In advance of the potential decommissioning of a line, engineering and environmental assessments are completed in consultation with landowners. And once the National Energy Board approves a decommission application, the process generally involves:
- Removing the vast majority of crude oil from the pipeline with specially designed cleaning instruments;
- Wiping and cleaning the pipeline, using a combination of cleaning instruments and cleaning solution;
- Physically disconnecting the pipeline and sealing it off from active operational facilities, such as pump stations;
- Segmenting the pipeline, where required, by creating permanent physical barriers inside the pipe (including gate valves and permanent segmentation plugs) to prevent the pipeline from acting as a water conduit.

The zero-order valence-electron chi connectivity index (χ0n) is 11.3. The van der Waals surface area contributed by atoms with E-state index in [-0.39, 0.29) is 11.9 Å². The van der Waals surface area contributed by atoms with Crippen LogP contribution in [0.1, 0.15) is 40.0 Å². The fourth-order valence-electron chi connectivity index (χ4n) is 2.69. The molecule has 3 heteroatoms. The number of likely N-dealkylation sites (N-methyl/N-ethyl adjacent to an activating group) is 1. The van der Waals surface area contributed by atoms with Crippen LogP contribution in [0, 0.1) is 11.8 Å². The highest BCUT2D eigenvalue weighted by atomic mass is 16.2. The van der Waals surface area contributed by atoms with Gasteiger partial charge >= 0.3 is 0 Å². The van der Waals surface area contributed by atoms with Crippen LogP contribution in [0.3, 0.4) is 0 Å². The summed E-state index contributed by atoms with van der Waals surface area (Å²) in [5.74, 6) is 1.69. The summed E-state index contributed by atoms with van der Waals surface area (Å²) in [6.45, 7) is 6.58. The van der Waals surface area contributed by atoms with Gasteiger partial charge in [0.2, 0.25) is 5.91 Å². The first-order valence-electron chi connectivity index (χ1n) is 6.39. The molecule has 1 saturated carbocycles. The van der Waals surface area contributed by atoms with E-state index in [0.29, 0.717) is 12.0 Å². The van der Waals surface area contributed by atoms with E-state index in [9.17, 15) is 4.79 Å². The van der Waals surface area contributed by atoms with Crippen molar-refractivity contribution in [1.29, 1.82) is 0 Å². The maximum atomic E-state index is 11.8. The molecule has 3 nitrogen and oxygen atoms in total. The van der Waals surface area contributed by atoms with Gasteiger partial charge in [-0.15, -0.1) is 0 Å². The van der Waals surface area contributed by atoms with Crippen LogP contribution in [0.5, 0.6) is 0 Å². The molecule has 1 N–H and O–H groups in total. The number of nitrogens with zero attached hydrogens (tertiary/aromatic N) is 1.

The process does not end there. Enbridge is committed to monitoring decommissioned lines, just as we do with active lines, in various ways. They include:
- Right-of-way monitoring and maintenance, including depth-of-cover surveys;
- Maintaining cathodic protection;
- Maintaining signage, with appropriate contact information, that identifies a decommissioned line in the right-of-way or corridor;
- Maintaining the line’s profile for Call/Click Before You Dig programs.
Generally speaking, Enbridge leaves a decommissioned line in place to avoid major construction activities, and to reduce the risk of soil stability issues that could compromise the integrity of operating pipelines sharing the right-of-way.
This also means refraining from using the heavy equipment that would be needed to excavate and remove the buried pipeline – and that reduces the risk involved with maintaining the safe operation of those other pipelines.
A more thorough explanation of the L3RP's decommissioning process can be found in our application and Project Description document, which have been filed with the NEB.